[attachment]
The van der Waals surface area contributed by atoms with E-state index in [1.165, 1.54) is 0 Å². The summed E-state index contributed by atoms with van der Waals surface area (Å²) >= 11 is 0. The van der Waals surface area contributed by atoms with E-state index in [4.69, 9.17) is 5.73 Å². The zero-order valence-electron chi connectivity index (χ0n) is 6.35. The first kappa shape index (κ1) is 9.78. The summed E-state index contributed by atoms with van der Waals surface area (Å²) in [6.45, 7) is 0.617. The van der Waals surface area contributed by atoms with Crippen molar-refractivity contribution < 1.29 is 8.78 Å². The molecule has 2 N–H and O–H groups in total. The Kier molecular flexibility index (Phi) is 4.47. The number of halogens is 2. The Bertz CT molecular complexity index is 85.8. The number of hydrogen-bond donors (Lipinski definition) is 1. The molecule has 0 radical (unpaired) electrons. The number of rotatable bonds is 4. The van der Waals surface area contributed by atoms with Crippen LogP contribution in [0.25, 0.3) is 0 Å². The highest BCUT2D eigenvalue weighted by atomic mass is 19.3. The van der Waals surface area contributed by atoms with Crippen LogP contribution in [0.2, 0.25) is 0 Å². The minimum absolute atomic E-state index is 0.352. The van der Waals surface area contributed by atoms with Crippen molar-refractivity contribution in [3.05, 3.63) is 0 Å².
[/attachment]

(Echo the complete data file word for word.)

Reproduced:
The van der Waals surface area contributed by atoms with E-state index in [1.165, 1.54) is 0 Å². The summed E-state index contributed by atoms with van der Waals surface area (Å²) >= 11 is 0. The van der Waals surface area contributed by atoms with E-state index in [4.69, 9.17) is 5.73 Å². The zero-order valence-electron chi connectivity index (χ0n) is 6.35. The first kappa shape index (κ1) is 9.78. The summed E-state index contributed by atoms with van der Waals surface area (Å²) in [6.45, 7) is 0.617. The van der Waals surface area contributed by atoms with Crippen molar-refractivity contribution < 1.29 is 8.78 Å². The molecule has 2 N–H and O–H groups in total. The Kier molecular flexibility index (Phi) is 4.47. The number of halogens is 2. The Bertz CT molecular complexity index is 85.8. The number of hydrogen-bond donors (Lipinski definition) is 1. The molecule has 0 radical (unpaired) electrons. The number of rotatable bonds is 4. The van der Waals surface area contributed by atoms with Crippen LogP contribution in [0.25, 0.3) is 0 Å². The highest BCUT2D eigenvalue weighted by atomic mass is 19.3. The van der Waals surface area contributed by atoms with Crippen LogP contribution in [0.2, 0.25) is 0 Å². The minimum absolute atomic E-state index is 0.352. The van der Waals surface area contributed by atoms with Crippen molar-refractivity contribution in [3.05, 3.63) is 0 Å².